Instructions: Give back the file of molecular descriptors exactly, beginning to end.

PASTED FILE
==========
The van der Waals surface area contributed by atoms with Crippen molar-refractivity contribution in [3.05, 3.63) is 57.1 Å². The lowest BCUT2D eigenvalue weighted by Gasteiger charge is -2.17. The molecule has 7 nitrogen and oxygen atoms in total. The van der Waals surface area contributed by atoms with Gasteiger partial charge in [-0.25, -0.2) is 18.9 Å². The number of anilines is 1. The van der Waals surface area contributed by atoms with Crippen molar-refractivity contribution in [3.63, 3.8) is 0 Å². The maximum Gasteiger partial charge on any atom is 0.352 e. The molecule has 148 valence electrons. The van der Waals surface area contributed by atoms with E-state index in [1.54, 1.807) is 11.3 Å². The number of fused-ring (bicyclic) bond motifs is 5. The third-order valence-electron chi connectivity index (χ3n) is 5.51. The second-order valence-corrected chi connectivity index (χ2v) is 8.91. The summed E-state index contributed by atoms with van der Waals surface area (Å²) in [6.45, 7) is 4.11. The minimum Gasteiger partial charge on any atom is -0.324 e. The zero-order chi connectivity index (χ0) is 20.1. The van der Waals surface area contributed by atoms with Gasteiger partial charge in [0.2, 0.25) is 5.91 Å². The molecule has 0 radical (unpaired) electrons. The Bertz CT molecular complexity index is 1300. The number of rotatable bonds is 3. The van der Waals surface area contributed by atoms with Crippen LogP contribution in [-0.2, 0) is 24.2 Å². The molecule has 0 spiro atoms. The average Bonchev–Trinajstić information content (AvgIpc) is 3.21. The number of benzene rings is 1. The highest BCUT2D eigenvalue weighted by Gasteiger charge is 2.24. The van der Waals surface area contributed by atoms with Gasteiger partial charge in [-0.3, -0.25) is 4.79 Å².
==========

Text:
The van der Waals surface area contributed by atoms with Crippen molar-refractivity contribution in [3.05, 3.63) is 57.1 Å². The lowest BCUT2D eigenvalue weighted by Gasteiger charge is -2.17. The molecule has 7 nitrogen and oxygen atoms in total. The van der Waals surface area contributed by atoms with Gasteiger partial charge in [-0.25, -0.2) is 18.9 Å². The number of anilines is 1. The van der Waals surface area contributed by atoms with Crippen molar-refractivity contribution in [3.63, 3.8) is 0 Å². The maximum Gasteiger partial charge on any atom is 0.352 e. The molecule has 148 valence electrons. The van der Waals surface area contributed by atoms with E-state index in [1.54, 1.807) is 11.3 Å². The number of fused-ring (bicyclic) bond motifs is 5. The third-order valence-electron chi connectivity index (χ3n) is 5.51. The second-order valence-corrected chi connectivity index (χ2v) is 8.91. The summed E-state index contributed by atoms with van der Waals surface area (Å²) in [6.45, 7) is 4.11. The minimum Gasteiger partial charge on any atom is -0.324 e. The zero-order chi connectivity index (χ0) is 20.1. The van der Waals surface area contributed by atoms with Gasteiger partial charge in [0.2, 0.25) is 5.91 Å². The molecule has 0 radical (unpaired) electrons. The Bertz CT molecular complexity index is 1300. The number of rotatable bonds is 3. The van der Waals surface area contributed by atoms with Crippen LogP contribution in [-0.2, 0) is 24.2 Å². The molecule has 0 spiro atoms. The average Bonchev–Trinajstić information content (AvgIpc) is 3.21. The number of benzene rings is 1. The highest BCUT2D eigenvalue weighted by Gasteiger charge is 2.24. The van der Waals surface area contributed by atoms with Gasteiger partial charge in [-0.3, -0.25) is 4.79 Å².